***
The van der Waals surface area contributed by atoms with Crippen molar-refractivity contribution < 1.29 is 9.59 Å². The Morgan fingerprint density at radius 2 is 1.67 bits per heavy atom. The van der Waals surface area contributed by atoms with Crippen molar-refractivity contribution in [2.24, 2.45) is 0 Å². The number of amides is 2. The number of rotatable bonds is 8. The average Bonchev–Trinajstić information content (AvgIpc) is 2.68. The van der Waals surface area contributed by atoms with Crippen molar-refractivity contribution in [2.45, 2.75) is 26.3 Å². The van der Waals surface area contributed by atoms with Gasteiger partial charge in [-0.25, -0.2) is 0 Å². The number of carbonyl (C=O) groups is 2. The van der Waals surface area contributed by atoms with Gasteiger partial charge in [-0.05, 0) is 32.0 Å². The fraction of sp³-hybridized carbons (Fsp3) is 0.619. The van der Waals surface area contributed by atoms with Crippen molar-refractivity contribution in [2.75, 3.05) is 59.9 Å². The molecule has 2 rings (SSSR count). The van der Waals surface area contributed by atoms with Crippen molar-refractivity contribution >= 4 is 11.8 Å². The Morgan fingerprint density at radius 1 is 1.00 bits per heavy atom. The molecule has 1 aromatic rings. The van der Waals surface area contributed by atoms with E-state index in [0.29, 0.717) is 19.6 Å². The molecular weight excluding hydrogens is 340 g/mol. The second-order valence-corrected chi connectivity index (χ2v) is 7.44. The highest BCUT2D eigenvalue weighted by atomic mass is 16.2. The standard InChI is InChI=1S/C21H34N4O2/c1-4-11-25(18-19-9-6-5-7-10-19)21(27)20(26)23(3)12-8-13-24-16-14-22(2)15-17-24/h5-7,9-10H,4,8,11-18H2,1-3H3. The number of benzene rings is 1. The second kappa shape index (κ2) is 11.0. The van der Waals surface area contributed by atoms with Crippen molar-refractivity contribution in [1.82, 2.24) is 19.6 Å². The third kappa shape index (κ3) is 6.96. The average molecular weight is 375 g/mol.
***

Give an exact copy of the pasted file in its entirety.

The van der Waals surface area contributed by atoms with Crippen molar-refractivity contribution < 1.29 is 9.59 Å². The Morgan fingerprint density at radius 2 is 1.67 bits per heavy atom. The van der Waals surface area contributed by atoms with Crippen molar-refractivity contribution in [2.24, 2.45) is 0 Å². The number of amides is 2. The number of rotatable bonds is 8. The average Bonchev–Trinajstić information content (AvgIpc) is 2.68. The van der Waals surface area contributed by atoms with Crippen molar-refractivity contribution in [2.45, 2.75) is 26.3 Å². The van der Waals surface area contributed by atoms with Gasteiger partial charge in [-0.25, -0.2) is 0 Å². The number of carbonyl (C=O) groups is 2. The van der Waals surface area contributed by atoms with Gasteiger partial charge in [-0.05, 0) is 32.0 Å². The fraction of sp³-hybridized carbons (Fsp3) is 0.619. The van der Waals surface area contributed by atoms with Crippen molar-refractivity contribution in [2.75, 3.05) is 59.9 Å². The molecule has 2 rings (SSSR count). The van der Waals surface area contributed by atoms with Crippen molar-refractivity contribution >= 4 is 11.8 Å². The Morgan fingerprint density at radius 1 is 1.00 bits per heavy atom. The molecule has 1 aromatic rings. The van der Waals surface area contributed by atoms with E-state index in [0.29, 0.717) is 19.6 Å². The molecular weight excluding hydrogens is 340 g/mol. The second-order valence-corrected chi connectivity index (χ2v) is 7.44. The highest BCUT2D eigenvalue weighted by atomic mass is 16.2. The standard InChI is InChI=1S/C21H34N4O2/c1-4-11-25(18-19-9-6-5-7-10-19)21(27)20(26)23(3)12-8-13-24-16-14-22(2)15-17-24/h5-7,9-10H,4,8,11-18H2,1-3H3. The number of benzene rings is 1. The second kappa shape index (κ2) is 11.0. The van der Waals surface area contributed by atoms with Crippen molar-refractivity contribution in [1.82, 2.24) is 19.6 Å². The third kappa shape index (κ3) is 6.96. The average molecular weight is 375 g/mol.